Alan Prendergast – fueling the comeback

A story about building an international rower back together, fueling this kind of ambition takes a lot of work and time, and it was worth every second…

“I’ll begin with a little context to set the scene of why I reached out to Evan. I’m 28 years old and I’ve been rowing since I was 13. It’s the biggest part of my life, rowed all through secondary school, had a scholarship in college and immediately following college I was full-time for several months trying to earn a seat in a lightweight four crew which we would try and qualify for Rio. Big statement, and I ended up not making this team due to weight management issues (not performing when down at weight) because 70kg is a small man! I’m still actively rowing and competing at senior level on the domestic scene here in Ireland.I came down from the full-time rowing lifestyle and transitioned nicely (I felt) into the full-time working lifestyle. Competing at senior level domestically in Ireland is still a 12-sessions a week commitment. As I wasn’t involved in a weight management category anymore, I began to “find my natural weight” which was extremely painful because I gained about 8 kilograms quickly and after being so stringent with my weight for so long that caused intensive panic and I really felt like I was losing control. I wasn’t training as much as I used to because trying to be 70 kilograms to compete required lots of extra running at the time.I initially began working as a Personal Trainer in a gym in Cork initially and this was a fairly hands-on role so the calories were still being burnt as I was on my feet moving all day, so my weight topped out at about 80kg, 8kg above my training weight as a “lightweight”. I’ve since transitioned into office jobs, and I’m currently working as a recruitment consultant which is insanely busy. But sitting all day at a desk was detrimental, as the appetite was the same but the movement is significantly reduced.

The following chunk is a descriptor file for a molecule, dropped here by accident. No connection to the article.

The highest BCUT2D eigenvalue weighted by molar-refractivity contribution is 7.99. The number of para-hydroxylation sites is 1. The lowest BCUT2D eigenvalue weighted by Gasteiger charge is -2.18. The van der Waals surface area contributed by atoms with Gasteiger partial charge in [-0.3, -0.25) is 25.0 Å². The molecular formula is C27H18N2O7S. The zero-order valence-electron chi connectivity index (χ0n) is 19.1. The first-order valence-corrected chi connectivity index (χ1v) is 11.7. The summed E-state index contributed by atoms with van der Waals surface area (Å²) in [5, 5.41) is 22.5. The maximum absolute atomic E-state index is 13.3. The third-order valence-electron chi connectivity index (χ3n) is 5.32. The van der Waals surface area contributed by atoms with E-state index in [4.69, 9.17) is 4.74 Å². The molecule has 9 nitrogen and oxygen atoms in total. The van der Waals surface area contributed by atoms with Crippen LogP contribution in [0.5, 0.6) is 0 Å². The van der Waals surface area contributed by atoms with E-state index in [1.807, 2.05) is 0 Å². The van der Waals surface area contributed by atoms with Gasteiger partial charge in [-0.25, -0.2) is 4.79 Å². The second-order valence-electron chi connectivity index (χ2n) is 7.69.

The kgs piled on and I hit 90kg, something I thought I’d never hit, and I threw the scales away because the abs I once had were long gone and being honest, there was a little bit of “I hate looking at myself”. I was still rowing but my eating was really gone to shit-I’d often skip breakfast, I rarely ate fruit, ate too much pasta, and my performances were only ok, I wasn’t hitting PB’s and I could never complete the full program because my body would shut down. I was floating through the program, younger guys were overtaking me, which is painful, I was down about it a lot because I loved rowing, and the athlete I once was was quickly becoming a memory. I needed to be held accountable and hence reached out to Evan to take control.Had a fantastic initial conversation where we discussed the questionnaire I had to fill out for him. Turns out I had massive food guilt and if I had something “bad” for me I’d hate myself afterwards. This is detrimental mentally. The immediate changes I could make included things like turning bedtime into a process whereby I put my phone away at least an hour before (something I reckon everyone will find hard to do) and dimming the lighting and trying to get to bed at a reasonable hour. Basic, but this worked a treat. I had more restful sleep and immediately felt better in the mornings.